Tortured Love

Khevsurs also put the tortured love of “Twilight’s” Bella and Edward to shame with their own form of agonising sexual restraint, a suffering of ‘sex without sex’ so great it has its own name, sts’orproba (read more here). Allowing love-sick teenagers to lie next to each other all night and expecting them to not go “all the way” seems extreme. It’s debatable how such chastity was proven. To add insult to injury, these young couples were forbidden from marrying because marriage was always pre-arranged at birth. But, in one recorded instance, where a young couple defied their elders and chose to get married, they were banished. Needless to say, there are many poems about this custom.

Fortunately, visitors to Khevsureti are not banished. They are welcome. So visit the historic fortresses of the region, like Shatili, or stop for a bit by the shrines, and rather than listening for Crusader tales, you may just hear the ghosts of bona fide Khevsur warriors and love-sick teenagers.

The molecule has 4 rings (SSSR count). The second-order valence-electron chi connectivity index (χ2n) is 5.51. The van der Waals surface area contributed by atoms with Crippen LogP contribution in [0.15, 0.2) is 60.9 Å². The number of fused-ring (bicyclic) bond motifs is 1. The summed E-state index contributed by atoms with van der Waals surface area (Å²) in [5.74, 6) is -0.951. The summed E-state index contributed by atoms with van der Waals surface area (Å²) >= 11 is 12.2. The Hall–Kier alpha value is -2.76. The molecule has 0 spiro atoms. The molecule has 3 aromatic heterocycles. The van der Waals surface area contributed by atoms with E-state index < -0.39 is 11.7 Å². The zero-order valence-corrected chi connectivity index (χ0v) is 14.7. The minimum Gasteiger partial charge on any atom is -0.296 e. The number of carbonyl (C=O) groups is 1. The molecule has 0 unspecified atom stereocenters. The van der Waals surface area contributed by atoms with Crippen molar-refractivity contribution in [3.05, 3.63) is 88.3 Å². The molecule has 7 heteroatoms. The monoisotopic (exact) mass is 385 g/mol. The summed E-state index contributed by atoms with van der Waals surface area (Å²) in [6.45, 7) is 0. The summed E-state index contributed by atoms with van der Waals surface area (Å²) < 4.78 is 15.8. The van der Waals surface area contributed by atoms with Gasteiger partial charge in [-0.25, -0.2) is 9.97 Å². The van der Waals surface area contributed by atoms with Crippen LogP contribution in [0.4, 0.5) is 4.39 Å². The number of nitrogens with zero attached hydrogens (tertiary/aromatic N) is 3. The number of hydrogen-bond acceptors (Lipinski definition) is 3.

Read More

Le Caucase – Alexandre Dumas

Seven League Boots – Richard Halliburton

A Russian Journal – John Steinbeck
Sharon Hammond

After two decades as a journalist Sharon decided to save herself from complete cynicism and write poems instead. Then she started travelling the world with her data-liberating husband and young daughter. After twenty-three countries, she’s hung her hat in Tbilisi, Georgia, for a while. But it’s the South African Lowveld - where she’s known to wrangle cobras, monkeys and porcupines - that she still calls home.